// Chancellor Sajid Javid shrugs off letter from 50-plus retail bosses calling for business rates reform
// Bosses from Asda, Sainsbury’s, M&S, Harrods, Iceland, F Hinds, and River Island called for “fundamental” reforms to the “broken” system
// Letter was coordinated by the BRC
Chancellor Sajid Javid has seemingly given the cold shoulder to more than 50 retail bosses who signed a letter urging the government to reform the “broken” business rates system.
Earlier this week, bosses from the likes of Asda, Sainsbury’s, Marks & Spencer, Harrods, Iceland, F Hinds, and River Island wrote to Javid’s office calling for “fundamental” reforms to the taxes paid by businesses on the properties they occupy.
The letter, co-ordinated by the BRC, demanded four fixes that would address many of the challenges posed by business rates.
This includes a freeze in the business rates multiplier, which is set by the government and adjusted each year in line with inflation.
Other recommendations are fixing transitional relief as it currently forces many retailers to pay more than they should, introducing an “improvement relief” for ratepayers, and ensuring that the Valuation Office Agency is fully resourced to do its job.
According to Retail Week, while a Treasury spokeswoman did not comment on the demands made in the letter, it said: “Last month, the Prime Minister announced a £3.6 billion Towns Fund to support our high streets and town centres, allowing them to attract greater footfall, jobs and investment.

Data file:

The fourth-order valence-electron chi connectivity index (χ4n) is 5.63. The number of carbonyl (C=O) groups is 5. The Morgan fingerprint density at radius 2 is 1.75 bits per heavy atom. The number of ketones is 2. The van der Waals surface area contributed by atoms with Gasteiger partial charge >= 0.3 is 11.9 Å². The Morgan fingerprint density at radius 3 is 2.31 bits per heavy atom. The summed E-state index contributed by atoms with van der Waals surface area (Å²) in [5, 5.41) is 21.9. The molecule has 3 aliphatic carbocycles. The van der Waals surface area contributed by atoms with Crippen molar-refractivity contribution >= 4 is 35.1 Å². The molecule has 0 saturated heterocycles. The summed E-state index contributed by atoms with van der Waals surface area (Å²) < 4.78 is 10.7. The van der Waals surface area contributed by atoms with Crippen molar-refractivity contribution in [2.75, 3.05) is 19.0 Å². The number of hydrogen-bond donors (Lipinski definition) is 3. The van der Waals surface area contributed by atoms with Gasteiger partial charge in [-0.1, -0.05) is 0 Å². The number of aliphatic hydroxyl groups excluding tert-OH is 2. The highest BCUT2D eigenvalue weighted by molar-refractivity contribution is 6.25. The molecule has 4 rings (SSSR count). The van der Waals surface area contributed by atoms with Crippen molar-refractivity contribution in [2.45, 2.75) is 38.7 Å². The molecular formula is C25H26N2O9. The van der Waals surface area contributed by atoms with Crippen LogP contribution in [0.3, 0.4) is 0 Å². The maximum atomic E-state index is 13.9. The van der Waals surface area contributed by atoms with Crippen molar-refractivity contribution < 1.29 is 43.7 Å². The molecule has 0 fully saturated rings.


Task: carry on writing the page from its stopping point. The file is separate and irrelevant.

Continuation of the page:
“The Chancellor will announce further details of the government’s policy programme in the coming weeks and months.”
The Treasury also said there was a review of business rates in 2016 but it did not eventuate to a consensus on alternatives.
BRC chief executive Helen Dickinson said the lobby group would continue its campaign for reform.
She also re-iterated that there was “complete agreement that the business rates system as it stands is broken”.
“The fact there is no ready-made answer is part of the difficulty – that’s where government comes in,” she said.
“It needs to decide what it needs to incentivise. Does it want to disincentivise people with physical stores?”